SSAs lurch into the unknown
Long sheltered from the credit crunch, sovereign, supranational and agency spreads have ballooned in the wake of the introduction of government-guaranteed bank debt. How will SSA names find their place in the uncharted territory of Libor-plus? Jethro Wookey reports.
UNEASE HAS SPREAD to sovereign, supranational and agency issuers. "It’s the most uncertain time ever seen in this market. Every morning, we don’t know what the day will bring. The banks don’t know, the investors don’t know. No one knows," says a European supranational funding head reflecting on the present state of the SSA market.
The source of such uncertainty is the newly minted asset class of government-guaranteed bank paper, in which Barclays launched the first deal on October 24. In its wake, SSA spreads widened against swaps by upwards of 40 basis points. For a market that traditionally moves only single basis points at a time, and has always been seen as a haven from the world’s financial turmoil, these spread moves were completely unprecedented and utterly shocking. It is no wonder that a conversation over appropriate fees paid by SSAs to banks for issuance has sprung up in the aftermath. "SSAs used to explore pricing within tenths of a basis point," says Mark Wheatcroft, co-head of debt syndicate at UBS. "Now there could be a 10bp to 15bp range. All are having to adapt."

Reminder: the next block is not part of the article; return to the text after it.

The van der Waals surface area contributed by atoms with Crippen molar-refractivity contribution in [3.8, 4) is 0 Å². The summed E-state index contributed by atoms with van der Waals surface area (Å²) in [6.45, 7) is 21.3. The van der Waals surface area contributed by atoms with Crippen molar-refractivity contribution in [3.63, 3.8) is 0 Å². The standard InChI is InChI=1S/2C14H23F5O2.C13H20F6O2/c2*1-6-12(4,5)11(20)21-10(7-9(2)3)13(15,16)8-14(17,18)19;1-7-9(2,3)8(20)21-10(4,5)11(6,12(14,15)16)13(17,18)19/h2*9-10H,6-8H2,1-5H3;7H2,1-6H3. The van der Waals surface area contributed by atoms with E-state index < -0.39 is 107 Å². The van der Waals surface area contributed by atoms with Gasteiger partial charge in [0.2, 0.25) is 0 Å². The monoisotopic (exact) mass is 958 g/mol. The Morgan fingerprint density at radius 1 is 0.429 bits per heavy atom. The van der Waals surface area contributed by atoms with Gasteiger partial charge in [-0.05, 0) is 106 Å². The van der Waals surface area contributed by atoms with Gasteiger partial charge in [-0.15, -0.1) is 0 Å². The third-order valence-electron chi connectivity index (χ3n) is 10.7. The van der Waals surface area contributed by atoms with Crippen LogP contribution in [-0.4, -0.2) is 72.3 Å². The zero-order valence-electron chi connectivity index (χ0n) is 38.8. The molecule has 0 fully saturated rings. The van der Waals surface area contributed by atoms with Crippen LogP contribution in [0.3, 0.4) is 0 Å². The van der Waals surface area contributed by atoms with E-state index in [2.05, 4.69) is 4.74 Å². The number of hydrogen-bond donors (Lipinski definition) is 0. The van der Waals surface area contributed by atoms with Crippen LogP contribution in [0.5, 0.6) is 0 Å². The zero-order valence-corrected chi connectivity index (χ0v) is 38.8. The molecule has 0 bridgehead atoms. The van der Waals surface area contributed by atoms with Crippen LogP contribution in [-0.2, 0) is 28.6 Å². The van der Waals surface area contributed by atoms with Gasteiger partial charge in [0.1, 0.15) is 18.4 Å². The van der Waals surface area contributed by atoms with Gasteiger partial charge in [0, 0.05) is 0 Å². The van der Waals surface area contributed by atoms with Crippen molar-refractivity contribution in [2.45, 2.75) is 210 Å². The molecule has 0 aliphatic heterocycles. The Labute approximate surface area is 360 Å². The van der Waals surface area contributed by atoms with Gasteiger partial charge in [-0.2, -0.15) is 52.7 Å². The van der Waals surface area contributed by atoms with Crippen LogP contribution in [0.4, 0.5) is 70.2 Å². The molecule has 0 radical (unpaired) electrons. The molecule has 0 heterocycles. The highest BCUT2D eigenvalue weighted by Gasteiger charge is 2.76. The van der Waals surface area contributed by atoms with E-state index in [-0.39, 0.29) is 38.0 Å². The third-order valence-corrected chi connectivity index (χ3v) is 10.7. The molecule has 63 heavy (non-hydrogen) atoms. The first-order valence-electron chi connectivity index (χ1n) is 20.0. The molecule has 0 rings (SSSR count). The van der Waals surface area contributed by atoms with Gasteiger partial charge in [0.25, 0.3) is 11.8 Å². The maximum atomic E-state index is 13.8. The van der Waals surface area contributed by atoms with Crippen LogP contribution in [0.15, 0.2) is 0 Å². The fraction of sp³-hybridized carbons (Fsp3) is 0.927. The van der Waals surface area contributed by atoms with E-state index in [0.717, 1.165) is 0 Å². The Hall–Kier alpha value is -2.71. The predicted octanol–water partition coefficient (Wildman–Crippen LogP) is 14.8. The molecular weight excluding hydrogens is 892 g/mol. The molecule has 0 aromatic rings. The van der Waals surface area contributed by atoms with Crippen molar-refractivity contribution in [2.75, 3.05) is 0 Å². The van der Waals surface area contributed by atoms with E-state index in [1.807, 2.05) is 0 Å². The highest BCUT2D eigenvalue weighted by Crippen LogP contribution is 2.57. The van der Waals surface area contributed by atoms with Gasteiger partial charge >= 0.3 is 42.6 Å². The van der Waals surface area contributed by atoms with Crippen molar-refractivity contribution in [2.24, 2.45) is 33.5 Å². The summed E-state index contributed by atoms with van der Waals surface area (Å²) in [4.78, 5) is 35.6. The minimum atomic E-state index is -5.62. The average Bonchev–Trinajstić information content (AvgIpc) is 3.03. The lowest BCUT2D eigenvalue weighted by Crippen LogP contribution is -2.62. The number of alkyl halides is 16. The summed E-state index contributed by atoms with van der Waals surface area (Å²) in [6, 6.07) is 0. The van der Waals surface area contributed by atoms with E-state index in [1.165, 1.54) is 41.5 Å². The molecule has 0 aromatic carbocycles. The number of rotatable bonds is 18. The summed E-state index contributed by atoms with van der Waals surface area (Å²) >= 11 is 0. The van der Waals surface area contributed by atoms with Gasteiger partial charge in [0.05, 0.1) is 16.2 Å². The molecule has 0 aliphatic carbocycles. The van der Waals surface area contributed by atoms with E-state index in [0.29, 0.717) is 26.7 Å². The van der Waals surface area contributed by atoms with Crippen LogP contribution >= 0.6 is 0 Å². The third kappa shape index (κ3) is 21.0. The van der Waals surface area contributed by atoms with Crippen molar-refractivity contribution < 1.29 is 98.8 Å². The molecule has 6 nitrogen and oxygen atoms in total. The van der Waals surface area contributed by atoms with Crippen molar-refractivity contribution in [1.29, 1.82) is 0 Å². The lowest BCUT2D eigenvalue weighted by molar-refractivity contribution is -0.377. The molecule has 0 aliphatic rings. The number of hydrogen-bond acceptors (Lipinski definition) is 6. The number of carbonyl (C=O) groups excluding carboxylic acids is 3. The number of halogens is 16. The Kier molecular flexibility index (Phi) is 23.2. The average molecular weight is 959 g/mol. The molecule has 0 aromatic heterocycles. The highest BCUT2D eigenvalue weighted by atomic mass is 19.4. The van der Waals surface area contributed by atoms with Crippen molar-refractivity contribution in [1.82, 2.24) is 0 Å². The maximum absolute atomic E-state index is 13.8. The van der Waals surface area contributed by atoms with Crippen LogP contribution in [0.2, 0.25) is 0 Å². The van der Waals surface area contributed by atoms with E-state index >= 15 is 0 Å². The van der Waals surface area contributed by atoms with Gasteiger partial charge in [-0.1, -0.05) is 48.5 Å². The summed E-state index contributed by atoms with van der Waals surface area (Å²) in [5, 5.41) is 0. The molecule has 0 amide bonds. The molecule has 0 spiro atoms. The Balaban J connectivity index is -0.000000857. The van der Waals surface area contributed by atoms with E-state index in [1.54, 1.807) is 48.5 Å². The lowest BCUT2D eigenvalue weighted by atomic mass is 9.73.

Suddenly, holders of SSA bonds were looking at a big repricing of their portfolios as their steady, sensible SSA exposure suddenly became a collection of highly volatile bonds.